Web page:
Best Shoes for Travel (that aren’t ugly)

It used to be that I would buy travel shoes with slightly more style than comfort. I survived multiple trips to Europe and Asia this way, bringing my Tory Burch flats and Sam Edelman Trina sandals that were so popular with fashion bloggers. Sure, my feet would hurt a bit after 10 hours of sightseeing, but it was nothing unbearable.

Last year, I wasn’t so lucky. In the middle of a trip to Copenhagen, my right foot started hurting badly. It turned out I fractured tiny bones in my foot pad, which sometimes never heals. My podiatrist explained it was simply one too many cobblestone roads in shoes with thin soles, and there was a price to pay. I now have chronic sesamoiditis, so wearing high heels and flats with thin soles can cause a lot of pain for me.

Now that I’m forced to err on the side of comfort over style, my choices are more limited. I spent the summer checking out shoes in stores like The Walking Company, Aerosoles and Clarks, in addition to selections offered at Nordstrom and Zappos. Some pairs, like the Adam Tucker brand I purchased from Nordstrom, felt heavenly when I first slipped them on and then gave me cramps after a few hours of wear. The problem is that we tend to fall for the “cloud-like” feeling of soft padding, but what your feet actually needs is firm padding with some flexibility. Thank goodness for Nordstrom’s satisfaction policy! When I explained my situation, they were more than happy to take them back.

After a few months of trial and error, I finally made some purchases based on the five criteria for purchasing travel shoes from my last post. Here they are!

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Five Tips for Purchasing Travel Shoes

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Since I started traveling, some readers have asked me, “What is the most comfortable and stylish shoe for traveling?” It’s a tricky question, because everyone has their own style preferences and feet are as unique as individuals. I’m a size 6.5 with a slightly wider toe box and a high arch, so what works for me may not work for others. I did, however, literally try on over 30 shoes this summer in my personal hunt for the best pairs, so hopefully my upcoming reviews will save you some frustration and time!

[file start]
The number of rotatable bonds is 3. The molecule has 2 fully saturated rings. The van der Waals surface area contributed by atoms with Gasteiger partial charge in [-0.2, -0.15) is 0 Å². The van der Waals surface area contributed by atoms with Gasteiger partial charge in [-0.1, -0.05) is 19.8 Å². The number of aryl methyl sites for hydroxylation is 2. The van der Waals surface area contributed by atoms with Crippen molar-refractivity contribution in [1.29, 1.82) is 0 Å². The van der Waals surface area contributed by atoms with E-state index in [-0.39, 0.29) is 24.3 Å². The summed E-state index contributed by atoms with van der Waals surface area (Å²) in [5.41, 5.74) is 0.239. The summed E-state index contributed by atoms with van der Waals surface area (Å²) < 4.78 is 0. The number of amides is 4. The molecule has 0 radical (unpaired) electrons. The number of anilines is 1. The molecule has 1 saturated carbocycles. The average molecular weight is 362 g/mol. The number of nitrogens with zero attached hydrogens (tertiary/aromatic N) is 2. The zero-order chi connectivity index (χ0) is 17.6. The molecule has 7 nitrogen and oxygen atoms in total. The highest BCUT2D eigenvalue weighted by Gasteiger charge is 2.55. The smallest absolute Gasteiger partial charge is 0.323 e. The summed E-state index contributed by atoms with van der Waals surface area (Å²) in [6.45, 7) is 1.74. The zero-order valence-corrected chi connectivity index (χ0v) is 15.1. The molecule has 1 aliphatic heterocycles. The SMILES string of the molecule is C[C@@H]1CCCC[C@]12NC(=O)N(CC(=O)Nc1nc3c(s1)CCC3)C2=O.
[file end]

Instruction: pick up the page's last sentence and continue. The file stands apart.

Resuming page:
Packing for 6 months of travel can be tricky. Mr. Wonderful and I aren’t backpackers, but we were determined to bring only one carry-on luggage and one backpack each. With our suitcase alone weighing in at about 6-7 pounds, that meant we only had 8 pounds worth of clothes, shoes, accessories and gear we could pack before going over the 15 pound carry-on limit for some airlines. Considering an average pair of shoes is almost a pound, that’s no easy feat!

So when it came time to choose the shoes I’d need to pack for our trip abroad, I had to think strategically. I knew I’d be stuck with the same few pairs for the next half year, and they had to meet my following criteria:

1) Comfortable (no pain after walking around all day)

2) Stylish (or at least, not ugly)

3) Versatile (can go with various outfits)

4) Light (preferably under half a pound)

5) Easy to slip on and off at the airport (no laces)

So what did I end up packing in my suitcase? After a month of shopping, visiting stores, ordering from websites such as Zappos and Nordstrom (love their free shipping/returns!) I settled on:

- canvas loafers

- leather sneakers

- sandals

- flip flops